Your reputation is at stake whenever you go online and shoot your mouth off. Your reputation is at stake when you end up drunk and half (or fully) naked on a MySpace page. And that, my friends, is life. You're supposed to learn some lessons and move on, hopefully without disgracing yourself too badly.
But in the era of the upload-and-share, it's easier to do something that will haunt you forever. Too damned bad, because if we are going to count on one another, we have to accountable for our actions, too.
Some folks don't agree. Two stories that crossed my desk today show how history is already up for grabs, that it is rewritable and easily changed Now anyone can hire a legal attack dog to harass Web and blog publishers!by those with the resources to do so. This is why I am happy to see Jimmy Wales take some steps to confirm credentials on Wikipedia and also why I don't feel sorry for people who become virtual clowns or porn stars on MySpace. History matters, even when it is embarrassing.
eSapience, a PR firm that calls itself a "center for competition policy," is suing a former client, Maurice "Hank" Greenberg, the disgraced former chairman of the insurance giant AIG, because it was not paid for its work. But what work it did, according to Clay Risen, writing in The New Republic:
Under the heading "Independent Channels" eSapience promises to "leverage our relationships with important and highly credible channels including AEI, AEI-Brookings, Hoover Institution, MIT, University of Chicago Law School and the Federalist Society, among others. These organizations will work with us to host conferences, Capitol Hill briefings (if appropriate), co-author papers, link to our Center web sites, and distribute our materials on their web sites, among other things." These organizations may or may not have known of eSapience's plans to abuse their intellectual standing. They clearly didn't get a cut of the profits.
Indeed, the really cynical aspect of the eSapience program is not that it seeks to influence opinion--after all, that's what any think tank, journal, or op-ed column seeks to do--but that it does so behind a thick veil of obfuscation and secrecy, manipulating legitimate academic endeavors to benefit a high-paying client. In the process, they not only do damage to the people they unwittingly involve in their efforts (not to mention their own academic reputations); they also do enormous damage to the very nature of academic and intellectual inquiry. Thanks to eSapience, academics and the public have reason to second-guess the conferences, authors, and papers they consume; in such a world, what's to stop free intellectual inquiry from grinding to a halt? Then again, given the radically free-market notions of eSapience's directors, perhaps they'd prefer it that way--Caveat cogitator, thinker beware.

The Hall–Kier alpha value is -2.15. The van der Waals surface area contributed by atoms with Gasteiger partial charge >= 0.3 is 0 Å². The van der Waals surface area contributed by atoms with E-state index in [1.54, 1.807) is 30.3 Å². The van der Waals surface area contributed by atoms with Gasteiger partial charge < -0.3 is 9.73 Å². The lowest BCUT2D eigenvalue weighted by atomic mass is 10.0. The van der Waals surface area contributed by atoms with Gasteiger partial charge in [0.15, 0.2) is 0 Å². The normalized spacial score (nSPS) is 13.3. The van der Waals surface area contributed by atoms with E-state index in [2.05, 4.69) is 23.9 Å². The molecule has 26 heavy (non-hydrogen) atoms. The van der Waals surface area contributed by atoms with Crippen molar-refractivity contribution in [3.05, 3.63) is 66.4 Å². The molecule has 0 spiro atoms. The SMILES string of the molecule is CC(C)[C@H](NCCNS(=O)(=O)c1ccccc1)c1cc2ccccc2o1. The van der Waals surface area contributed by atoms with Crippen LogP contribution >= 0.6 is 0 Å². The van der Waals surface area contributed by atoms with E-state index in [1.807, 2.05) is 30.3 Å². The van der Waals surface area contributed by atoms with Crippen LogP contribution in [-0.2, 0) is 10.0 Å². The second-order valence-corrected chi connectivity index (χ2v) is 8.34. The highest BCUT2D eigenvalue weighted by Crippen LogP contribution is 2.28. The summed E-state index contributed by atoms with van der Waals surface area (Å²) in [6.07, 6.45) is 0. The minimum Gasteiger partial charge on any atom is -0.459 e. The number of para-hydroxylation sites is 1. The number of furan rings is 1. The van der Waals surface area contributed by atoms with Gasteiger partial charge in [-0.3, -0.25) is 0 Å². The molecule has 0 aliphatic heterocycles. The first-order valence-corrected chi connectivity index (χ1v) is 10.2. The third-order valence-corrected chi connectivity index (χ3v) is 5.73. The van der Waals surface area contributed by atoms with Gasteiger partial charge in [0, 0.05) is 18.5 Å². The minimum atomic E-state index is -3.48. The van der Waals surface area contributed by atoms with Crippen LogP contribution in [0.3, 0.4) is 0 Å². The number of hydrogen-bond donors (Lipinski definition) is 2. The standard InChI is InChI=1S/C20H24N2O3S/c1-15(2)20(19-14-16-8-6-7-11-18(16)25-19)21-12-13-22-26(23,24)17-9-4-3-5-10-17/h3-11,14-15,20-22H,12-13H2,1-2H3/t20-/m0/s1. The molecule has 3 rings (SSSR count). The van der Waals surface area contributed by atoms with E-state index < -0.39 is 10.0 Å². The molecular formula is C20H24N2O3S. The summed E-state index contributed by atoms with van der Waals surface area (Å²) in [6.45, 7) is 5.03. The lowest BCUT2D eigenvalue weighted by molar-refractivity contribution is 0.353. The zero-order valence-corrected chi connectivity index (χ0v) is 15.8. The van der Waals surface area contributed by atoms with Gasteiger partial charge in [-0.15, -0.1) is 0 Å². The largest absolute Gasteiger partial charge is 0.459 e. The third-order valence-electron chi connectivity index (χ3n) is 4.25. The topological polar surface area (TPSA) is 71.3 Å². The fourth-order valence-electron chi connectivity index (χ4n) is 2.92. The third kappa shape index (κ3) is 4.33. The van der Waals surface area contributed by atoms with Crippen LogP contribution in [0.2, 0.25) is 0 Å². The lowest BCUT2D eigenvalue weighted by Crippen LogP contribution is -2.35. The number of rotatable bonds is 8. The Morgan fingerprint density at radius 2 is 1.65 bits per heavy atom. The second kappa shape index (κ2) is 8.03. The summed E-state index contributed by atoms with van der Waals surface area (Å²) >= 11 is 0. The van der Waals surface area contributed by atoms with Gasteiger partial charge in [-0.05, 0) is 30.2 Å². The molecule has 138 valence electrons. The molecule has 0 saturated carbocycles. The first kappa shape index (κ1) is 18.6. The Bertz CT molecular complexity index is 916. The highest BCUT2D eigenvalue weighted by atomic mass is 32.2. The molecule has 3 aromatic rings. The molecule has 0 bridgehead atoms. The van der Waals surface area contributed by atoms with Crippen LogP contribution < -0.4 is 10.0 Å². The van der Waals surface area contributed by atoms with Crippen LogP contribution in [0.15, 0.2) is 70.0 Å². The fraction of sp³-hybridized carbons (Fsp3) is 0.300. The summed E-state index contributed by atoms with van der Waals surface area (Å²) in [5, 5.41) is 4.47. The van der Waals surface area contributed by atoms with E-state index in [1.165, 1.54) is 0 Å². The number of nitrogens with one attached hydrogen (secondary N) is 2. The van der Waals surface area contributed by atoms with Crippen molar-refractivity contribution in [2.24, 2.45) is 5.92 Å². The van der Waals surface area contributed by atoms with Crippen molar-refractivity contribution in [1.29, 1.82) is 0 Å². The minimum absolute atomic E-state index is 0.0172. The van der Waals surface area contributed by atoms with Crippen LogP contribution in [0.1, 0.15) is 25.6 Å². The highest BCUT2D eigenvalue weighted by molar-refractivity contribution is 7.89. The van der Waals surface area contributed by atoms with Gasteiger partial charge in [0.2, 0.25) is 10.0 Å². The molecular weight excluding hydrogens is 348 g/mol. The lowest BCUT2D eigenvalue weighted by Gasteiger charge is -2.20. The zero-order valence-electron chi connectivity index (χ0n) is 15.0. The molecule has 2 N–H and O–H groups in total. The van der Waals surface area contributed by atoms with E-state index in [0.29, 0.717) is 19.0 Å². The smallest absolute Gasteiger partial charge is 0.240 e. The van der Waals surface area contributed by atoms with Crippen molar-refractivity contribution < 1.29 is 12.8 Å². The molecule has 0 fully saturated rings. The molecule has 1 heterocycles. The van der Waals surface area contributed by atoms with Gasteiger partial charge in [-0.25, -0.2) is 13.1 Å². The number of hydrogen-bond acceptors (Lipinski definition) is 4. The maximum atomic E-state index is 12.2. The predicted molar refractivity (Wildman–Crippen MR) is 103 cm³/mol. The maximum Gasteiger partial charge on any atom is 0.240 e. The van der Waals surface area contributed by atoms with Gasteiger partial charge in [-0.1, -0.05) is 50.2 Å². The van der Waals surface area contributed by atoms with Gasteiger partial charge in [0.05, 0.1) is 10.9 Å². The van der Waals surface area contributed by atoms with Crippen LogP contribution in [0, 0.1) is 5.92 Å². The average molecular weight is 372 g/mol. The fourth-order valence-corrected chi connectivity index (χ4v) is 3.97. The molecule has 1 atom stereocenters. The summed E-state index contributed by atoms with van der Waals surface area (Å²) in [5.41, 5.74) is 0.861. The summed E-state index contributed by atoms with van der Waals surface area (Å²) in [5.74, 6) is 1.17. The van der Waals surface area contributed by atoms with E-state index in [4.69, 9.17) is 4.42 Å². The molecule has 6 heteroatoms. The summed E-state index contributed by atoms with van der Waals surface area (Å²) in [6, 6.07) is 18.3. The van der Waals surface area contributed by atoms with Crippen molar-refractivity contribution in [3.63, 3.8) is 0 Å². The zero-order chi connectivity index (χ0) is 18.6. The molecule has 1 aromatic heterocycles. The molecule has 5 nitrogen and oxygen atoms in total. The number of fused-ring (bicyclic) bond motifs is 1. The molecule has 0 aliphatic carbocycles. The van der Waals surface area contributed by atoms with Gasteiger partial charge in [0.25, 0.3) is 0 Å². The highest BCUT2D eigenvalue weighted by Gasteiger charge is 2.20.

Yet it is not just history at the grand scale, where the Hank Greenbergs battle for their "legacy" through coordinated assaults on the collective memory. ReputationDefender, a startup out of Louisville, Kentucky, is offering to work to identify your most embarrassing moments for between $9.95 and $15.95 per month. Once a problem appears, it charges $29.95 for each effort to "Destroy content."
Destroy content.... It sounds like rewriting history to me. Here's a few excerpts from the company's FAQ:
How long does it take to Destroy content?
It really depends. Sometimes less than a day. Sometimes weeks.
Can we Remove absolutely ANY content from the Internet?
No. Newspaper articles and court records are difficult to impossible to remove, and we do not seek to remove them. We focus on our clients' privacy and reputations. This means we focus on content that is slanderous, private, defamatory, invasive, and/or outdated. If we are asked by a client to target a particularly difficult site for our Destroy process, we will advise him or her that the task could be more difficult than usual, and we will immediately refund his or her Destroy fee for that item if appropriate. However, once we start on our process, we can't offer refunds or guarantees for Destroy, since our labor can be quite substantial, and this is a very hard job.
Can we Correct ANY content on the Internet?
No. The same general rules for our work to Destroy apply to our work to Correct. We are respectful of First Amendment issues. This said, if a newspaper has made a factual error in an article about or including mention of you, so long as that that this error can be demonstrated, we should be able to work with the paper to Correct the content. Once we start on our process, we can't offer refunds or guarantees for our efforts, since our labor for can be quite substantial, and this is a very hard job.
Can ReputationDefender Destroy Usenet/Usergroup Content?
It's a little harder than some other types of content, but it is often manageable.
Sure, maybe it strikes some as a good thing that anyone can have a legal attack dog tearing the history of our actions from the public record, but it leaves us without any recourse to fact when judging whether to trust one another.
The Web is a record as well as a community of communities. Deal with it.
Unfortunately, ReputationDefender has the intellectual backing of a number of respected names, including John Palfrey of Harvard's Berkman Center for the Internet & Society. It will not go away as easily as it promises to destroy content on the Web.
Just because life is partly virtual these days doesn't mean it should have no consequences. Grow up, take chances and pay the price for the experience. It might curtail the behavior you'd be ashamed of if there's no recourse to Web White Out to cover your mistakes.